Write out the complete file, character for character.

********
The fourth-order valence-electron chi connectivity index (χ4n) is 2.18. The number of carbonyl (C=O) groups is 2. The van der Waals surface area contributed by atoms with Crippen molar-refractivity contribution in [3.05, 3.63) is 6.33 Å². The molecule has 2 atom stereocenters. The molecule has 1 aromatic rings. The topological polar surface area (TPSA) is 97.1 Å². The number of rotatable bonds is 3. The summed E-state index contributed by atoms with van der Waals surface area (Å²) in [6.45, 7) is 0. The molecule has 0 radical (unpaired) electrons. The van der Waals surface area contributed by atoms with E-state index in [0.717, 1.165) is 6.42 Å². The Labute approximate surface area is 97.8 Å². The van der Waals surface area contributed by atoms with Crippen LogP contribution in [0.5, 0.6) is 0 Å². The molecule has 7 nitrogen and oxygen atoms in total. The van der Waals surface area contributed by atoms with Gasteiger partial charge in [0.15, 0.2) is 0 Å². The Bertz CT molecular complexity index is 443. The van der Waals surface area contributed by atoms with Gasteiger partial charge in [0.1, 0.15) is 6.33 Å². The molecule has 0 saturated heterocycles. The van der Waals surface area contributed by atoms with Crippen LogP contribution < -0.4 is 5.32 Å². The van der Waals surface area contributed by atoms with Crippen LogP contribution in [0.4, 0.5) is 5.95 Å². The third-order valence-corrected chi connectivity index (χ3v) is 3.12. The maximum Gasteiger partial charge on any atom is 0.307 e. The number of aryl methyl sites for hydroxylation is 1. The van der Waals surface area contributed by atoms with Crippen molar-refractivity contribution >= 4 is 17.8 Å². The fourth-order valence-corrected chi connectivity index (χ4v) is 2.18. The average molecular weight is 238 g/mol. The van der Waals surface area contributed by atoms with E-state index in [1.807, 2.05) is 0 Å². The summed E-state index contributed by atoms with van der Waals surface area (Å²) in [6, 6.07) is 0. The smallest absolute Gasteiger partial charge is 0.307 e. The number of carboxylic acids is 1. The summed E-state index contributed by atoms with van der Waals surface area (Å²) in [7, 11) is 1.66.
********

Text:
The fourth-order valence-electron chi connectivity index (χ4n) is 2.18. The number of carbonyl (C=O) groups is 2. The van der Waals surface area contributed by atoms with Crippen molar-refractivity contribution in [3.05, 3.63) is 6.33 Å². The molecule has 2 atom stereocenters. The molecule has 1 aromatic rings. The topological polar surface area (TPSA) is 97.1 Å². The number of rotatable bonds is 3. The summed E-state index contributed by atoms with van der Waals surface area (Å²) in [6.45, 7) is 0. The molecule has 0 radical (unpaired) electrons. The van der Waals surface area contributed by atoms with E-state index in [0.717, 1.165) is 6.42 Å². The Labute approximate surface area is 97.8 Å². The van der Waals surface area contributed by atoms with Crippen LogP contribution in [0.5, 0.6) is 0 Å². The molecule has 7 nitrogen and oxygen atoms in total. The van der Waals surface area contributed by atoms with Gasteiger partial charge in [0.15, 0.2) is 0 Å². The Bertz CT molecular complexity index is 443. The van der Waals surface area contributed by atoms with Gasteiger partial charge in [0.1, 0.15) is 6.33 Å². The molecule has 0 saturated heterocycles. The van der Waals surface area contributed by atoms with Crippen LogP contribution < -0.4 is 5.32 Å². The van der Waals surface area contributed by atoms with Crippen LogP contribution in [0.4, 0.5) is 5.95 Å². The third-order valence-corrected chi connectivity index (χ3v) is 3.12. The maximum Gasteiger partial charge on any atom is 0.307 e. The number of aryl methyl sites for hydroxylation is 1. The van der Waals surface area contributed by atoms with Crippen molar-refractivity contribution >= 4 is 17.8 Å². The fourth-order valence-corrected chi connectivity index (χ4v) is 2.18. The average molecular weight is 238 g/mol. The van der Waals surface area contributed by atoms with E-state index in [1.807, 2.05) is 0 Å². The summed E-state index contributed by atoms with van der Waals surface area (Å²) in [6, 6.07) is 0. The smallest absolute Gasteiger partial charge is 0.307 e. The number of carboxylic acids is 1. The summed E-state index contributed by atoms with van der Waals surface area (Å²) in [7, 11) is 1.66.